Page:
Revenge is a dish served cold, or the final “act of moral humiliation”
Before wrapping up this article, it is worth mentioning the old story of the first encounter of InformNapalm and Fancy Bear.
In the first week after Russia’s full-scale invasion of Ukraine, on March 2, 2022, Reuters cybersecurity journalist Raphael Satter posted a thread of tweets with an interesting account of how a massive attack by Russian hackers from APT 28 was exposed thanks to a threat warning shared in April 2015 by a volunteer administrator of the InformNapalm website.
In 2015 and 2016, Russian hackers from APT 28 sent multiple phishing emails to volunteer admins of the InformNapalm website. However, as evidenced by their own stats table, not a single phishing Bitly shortened link was opened. However, these unsuccessful attempts to attack InformNapalm led to the discovery of a large network of targets and attacks on them by Russian hackers. The most high-profile of these attacks was the hacking of the Democratic National Committee (DNC) mail server and an attempt to interfere in the 2016 U.S. election.
In March 2023, the leader of this Russian hacker group, Lieutenant Colonel Sergey Morgachev, was himself hacked by Ukrainian hacktivists, who carried out a symbolic act of moral humiliation after breaking into his personal correspondence.
First, the hacktivists gained access to his anonymous social media accounts and posted scans of his passports there. Here, for example, is a screenshot of his Twitter account made after the hack.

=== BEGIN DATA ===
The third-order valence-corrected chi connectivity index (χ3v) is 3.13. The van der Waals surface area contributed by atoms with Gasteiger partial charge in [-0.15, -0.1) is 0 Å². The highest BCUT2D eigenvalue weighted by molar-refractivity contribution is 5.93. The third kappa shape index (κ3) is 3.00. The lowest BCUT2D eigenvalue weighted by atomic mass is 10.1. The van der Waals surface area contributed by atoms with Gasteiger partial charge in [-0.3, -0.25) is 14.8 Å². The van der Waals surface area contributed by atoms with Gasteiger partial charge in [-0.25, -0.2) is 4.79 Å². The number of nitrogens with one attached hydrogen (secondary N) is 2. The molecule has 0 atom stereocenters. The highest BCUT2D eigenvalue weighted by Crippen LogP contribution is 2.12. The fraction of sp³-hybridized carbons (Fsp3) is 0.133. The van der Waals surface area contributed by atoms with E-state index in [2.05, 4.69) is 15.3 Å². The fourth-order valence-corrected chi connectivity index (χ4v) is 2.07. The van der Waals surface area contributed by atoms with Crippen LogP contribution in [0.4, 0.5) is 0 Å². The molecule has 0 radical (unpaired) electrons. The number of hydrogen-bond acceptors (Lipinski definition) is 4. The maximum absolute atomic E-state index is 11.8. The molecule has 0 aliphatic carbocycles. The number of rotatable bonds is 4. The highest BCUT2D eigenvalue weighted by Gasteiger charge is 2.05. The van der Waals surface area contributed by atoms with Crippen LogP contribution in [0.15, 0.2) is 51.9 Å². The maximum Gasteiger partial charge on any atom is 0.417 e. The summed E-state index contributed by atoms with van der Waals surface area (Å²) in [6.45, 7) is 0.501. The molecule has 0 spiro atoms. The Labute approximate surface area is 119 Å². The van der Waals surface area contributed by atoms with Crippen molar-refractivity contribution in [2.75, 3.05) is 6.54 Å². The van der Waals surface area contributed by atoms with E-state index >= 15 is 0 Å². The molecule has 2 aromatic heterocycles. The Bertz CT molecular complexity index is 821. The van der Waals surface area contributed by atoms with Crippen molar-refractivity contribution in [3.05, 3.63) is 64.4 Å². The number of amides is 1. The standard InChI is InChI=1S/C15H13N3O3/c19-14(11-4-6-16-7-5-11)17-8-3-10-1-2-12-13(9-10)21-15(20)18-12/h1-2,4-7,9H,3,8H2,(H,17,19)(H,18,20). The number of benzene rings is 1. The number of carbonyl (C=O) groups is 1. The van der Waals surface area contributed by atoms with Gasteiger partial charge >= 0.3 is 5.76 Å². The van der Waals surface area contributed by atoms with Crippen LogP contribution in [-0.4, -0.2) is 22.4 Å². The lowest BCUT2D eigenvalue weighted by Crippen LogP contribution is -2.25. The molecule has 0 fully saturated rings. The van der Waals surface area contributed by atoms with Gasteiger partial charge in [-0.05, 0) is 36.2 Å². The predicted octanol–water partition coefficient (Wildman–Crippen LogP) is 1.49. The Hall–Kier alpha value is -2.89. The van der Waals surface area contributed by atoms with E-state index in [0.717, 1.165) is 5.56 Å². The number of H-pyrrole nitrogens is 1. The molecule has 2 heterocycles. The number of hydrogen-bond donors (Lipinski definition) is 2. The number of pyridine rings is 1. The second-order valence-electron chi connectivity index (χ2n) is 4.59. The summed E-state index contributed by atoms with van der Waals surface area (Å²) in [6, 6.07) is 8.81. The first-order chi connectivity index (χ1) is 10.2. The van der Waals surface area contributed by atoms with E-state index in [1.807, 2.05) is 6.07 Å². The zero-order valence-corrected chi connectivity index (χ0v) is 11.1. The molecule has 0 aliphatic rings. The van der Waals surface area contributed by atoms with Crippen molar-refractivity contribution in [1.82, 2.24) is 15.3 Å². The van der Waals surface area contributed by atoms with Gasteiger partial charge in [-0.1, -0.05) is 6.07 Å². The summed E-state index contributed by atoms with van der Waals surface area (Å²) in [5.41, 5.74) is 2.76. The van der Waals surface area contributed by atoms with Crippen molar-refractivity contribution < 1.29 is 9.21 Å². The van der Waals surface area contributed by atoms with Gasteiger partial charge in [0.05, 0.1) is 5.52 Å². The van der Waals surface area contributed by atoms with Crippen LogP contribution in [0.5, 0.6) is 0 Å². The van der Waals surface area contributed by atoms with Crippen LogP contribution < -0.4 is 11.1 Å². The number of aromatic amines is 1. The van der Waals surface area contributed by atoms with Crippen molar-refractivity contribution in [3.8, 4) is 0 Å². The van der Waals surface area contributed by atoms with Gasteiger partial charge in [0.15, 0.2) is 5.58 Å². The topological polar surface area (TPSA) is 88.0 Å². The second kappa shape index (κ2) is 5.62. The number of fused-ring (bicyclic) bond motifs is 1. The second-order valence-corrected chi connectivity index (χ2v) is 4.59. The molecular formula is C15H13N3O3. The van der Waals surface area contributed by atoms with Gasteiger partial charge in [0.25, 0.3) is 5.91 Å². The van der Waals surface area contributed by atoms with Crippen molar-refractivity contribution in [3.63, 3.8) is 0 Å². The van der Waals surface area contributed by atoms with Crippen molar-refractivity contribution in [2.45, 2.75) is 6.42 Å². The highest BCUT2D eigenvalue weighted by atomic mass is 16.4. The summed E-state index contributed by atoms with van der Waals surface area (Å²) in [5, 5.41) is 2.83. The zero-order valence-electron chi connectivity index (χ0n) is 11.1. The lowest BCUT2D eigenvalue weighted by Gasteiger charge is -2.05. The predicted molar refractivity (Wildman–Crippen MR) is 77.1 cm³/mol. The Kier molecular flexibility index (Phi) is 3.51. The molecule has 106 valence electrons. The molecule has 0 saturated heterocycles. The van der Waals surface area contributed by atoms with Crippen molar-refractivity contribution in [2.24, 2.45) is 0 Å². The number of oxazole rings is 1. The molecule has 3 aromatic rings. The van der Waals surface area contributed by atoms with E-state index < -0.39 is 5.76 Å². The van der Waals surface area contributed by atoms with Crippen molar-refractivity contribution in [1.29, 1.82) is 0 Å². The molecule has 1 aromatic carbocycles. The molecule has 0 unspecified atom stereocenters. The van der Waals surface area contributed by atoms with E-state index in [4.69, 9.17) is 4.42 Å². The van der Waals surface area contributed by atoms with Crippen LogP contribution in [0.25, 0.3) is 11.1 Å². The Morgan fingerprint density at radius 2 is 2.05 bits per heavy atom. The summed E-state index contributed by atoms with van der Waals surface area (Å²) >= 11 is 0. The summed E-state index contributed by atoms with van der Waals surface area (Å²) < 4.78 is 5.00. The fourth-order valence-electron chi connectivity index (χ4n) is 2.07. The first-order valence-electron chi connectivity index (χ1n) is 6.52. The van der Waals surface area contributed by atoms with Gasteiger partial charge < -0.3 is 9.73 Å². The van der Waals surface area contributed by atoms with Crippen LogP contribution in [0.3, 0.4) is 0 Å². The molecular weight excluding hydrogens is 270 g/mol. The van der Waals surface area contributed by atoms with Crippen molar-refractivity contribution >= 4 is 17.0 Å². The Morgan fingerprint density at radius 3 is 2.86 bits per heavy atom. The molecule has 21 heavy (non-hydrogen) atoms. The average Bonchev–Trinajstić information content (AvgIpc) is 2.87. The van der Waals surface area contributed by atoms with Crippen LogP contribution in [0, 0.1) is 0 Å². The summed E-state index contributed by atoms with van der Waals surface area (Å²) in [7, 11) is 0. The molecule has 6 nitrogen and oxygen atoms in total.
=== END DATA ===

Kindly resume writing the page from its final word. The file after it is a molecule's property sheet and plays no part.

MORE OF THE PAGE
Having also gained access to Morgachev’s AlịExpress account, the hacktivists ordered several dozen different items to the address linked to his account, including souvenirs with the FBI logo (by which he is wanted) as well as a large shipment of adult toys, which they paid for with his card.
As Morgachev is wanted by the FBI, he receives orders from his AlịExpress account [email protected] in his wife’s name.
Here is one of the fresh emails from the dump indicating that one of his recent AlịExpress orders made in March is already on its way and is being sent to the postal address in a shopping center in Korolev city, at 15 Stroiteley street.
This also additionally confirms that the Morgachevs actually reside at the registration address indicated in the documents: 6/8 Dekabristov Street, ap. 249, Korolev city, Moscow Oblast, Russia. The distance from his house to the post office where he receives orders from Alị Express is only 140 meters.
Ukrainian hacktivists from the Cyber Resistance team handed over a complete dump of Morgachev’s correspondence and personal files for publication, so that all interested parties, from the FBI to journalists, experts and members of the public, could independently investigate the facts set forth in this publication, and find other information that may be useful for further investigations (links to the email dump will be added in the near future along with translations of the article into other language versions).
P.S: We thank our hacktivist friends from Cyber Resistance for the exclusive opportunity to jointly work on this investigation and make this story public. We invite readers to subscribe to our telegram channel, where we publish much more information than gets to InformNapalm website.